If you are going to Nova Scotia, remember to wear flowers in your hair as if you were going to San Francisco, and also to visit a quaint place that will make you feel as if you were in one of those paintings in a Canadian rural house. We are talking about Peggy, a fishermen village and its spectacular lighthouse:
The village of Peggy’s Cove appeared in 1811, when the province of Nova Scotia issued an aid which entitled six families of German ancestry to more than 320 hectares of land. As they built up their community around a cove, settlers depended on fishing as one of the pillars of their economy. They also planted gardens in those places where land was fertile and used the land surrounding the village for cattle shepherding. In 1900 the population reached about 300 people and had a school, a church, a grocery store, a lobster cannery and boats of all sizes located in the cove.
Since its origins, many artists and photographers approached Peggy’s Cove, and as they improved road communications, even more people came. However the current population is much smaller and Peggy’s Cove remains as a quiet fishing village, now that in an effort to preserve the unique beauty of the area Peggy’s Cove has been declared protected area. Thus it is no longer allowed to build more houses and there are restrictions on who can live in the community to prevent inflation of property values of those who reside there permanently.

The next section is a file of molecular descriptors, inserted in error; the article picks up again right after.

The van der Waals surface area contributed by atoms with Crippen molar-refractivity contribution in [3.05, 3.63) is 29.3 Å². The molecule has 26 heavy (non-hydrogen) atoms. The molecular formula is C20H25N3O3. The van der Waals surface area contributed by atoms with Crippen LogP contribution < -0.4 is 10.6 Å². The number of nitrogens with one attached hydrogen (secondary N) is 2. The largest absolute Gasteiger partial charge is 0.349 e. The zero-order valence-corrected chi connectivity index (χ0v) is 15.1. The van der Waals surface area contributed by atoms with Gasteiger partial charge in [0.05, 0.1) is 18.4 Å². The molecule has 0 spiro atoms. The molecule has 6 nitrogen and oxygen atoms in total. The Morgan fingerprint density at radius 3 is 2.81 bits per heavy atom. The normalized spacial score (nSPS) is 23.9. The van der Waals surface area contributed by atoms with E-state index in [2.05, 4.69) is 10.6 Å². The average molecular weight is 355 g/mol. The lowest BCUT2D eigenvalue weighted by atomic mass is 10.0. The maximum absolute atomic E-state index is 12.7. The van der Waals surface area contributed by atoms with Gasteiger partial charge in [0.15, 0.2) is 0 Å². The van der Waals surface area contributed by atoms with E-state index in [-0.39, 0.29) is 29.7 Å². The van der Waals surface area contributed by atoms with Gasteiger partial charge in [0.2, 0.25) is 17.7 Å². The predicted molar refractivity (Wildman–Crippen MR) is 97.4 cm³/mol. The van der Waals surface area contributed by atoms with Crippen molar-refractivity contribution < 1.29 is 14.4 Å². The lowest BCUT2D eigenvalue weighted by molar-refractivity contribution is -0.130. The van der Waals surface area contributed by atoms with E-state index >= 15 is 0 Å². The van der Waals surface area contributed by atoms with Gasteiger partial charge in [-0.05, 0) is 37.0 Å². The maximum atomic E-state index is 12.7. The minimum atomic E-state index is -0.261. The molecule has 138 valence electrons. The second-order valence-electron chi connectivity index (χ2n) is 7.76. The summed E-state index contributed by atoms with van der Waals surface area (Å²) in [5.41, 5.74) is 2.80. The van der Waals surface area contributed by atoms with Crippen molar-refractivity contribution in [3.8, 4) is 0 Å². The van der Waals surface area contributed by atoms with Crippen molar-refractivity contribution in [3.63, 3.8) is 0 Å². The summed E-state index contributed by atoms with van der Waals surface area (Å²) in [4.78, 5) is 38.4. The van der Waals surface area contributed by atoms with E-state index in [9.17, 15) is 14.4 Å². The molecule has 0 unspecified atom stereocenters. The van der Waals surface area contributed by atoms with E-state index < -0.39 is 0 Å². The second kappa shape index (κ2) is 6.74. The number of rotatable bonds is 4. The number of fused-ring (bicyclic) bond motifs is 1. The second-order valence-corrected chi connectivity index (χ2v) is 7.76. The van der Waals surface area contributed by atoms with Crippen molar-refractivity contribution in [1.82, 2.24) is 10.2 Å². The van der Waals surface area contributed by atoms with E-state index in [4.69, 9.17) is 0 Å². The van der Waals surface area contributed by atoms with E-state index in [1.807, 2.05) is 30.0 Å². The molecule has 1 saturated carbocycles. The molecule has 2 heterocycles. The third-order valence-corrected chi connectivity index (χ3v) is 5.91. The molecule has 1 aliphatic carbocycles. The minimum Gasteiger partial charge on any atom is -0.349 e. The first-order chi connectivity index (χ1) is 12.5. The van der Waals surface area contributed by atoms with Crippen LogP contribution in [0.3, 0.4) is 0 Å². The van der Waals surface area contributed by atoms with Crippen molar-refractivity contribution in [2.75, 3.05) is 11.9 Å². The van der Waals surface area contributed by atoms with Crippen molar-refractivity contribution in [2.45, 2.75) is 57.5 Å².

Built in 1868, the first lighthouse at Peggy’s Cove was simply a wooden house surmounted by a beacon. Every night the lighthouse keeper lit a kerosene lamp and to increase its brightness he used a reflector that transformed it into a red light. Thereby he managed to signal the eastern entrance to St. Margaret Bay (Peggy is the nickname of Margaret although legend has it that the town’s name comes from the only survivor of a shipwreck in the nineteenth century).
In 1914 they replaced this humble building by an octagonal lighthouse made of cement and steel and measuring 15 meters high. It is the beacon we see here today and many claim it is the most beautiful of all Canada (or the hottest!). The lighthouse keeper’s house was not so lucky: it stood by the current lighthouse for forty years until Hurricane Edna destroyed it. Anyway his profession had an expiration date because in 1958 the lighthouse was automated and no longer needed to be cared.
During the summer months the lower level works as the village post office where visitors can send postcards and letters. Each piece of mail is printed with a mark shaped like a lighthouse, to make it clear where it comes from.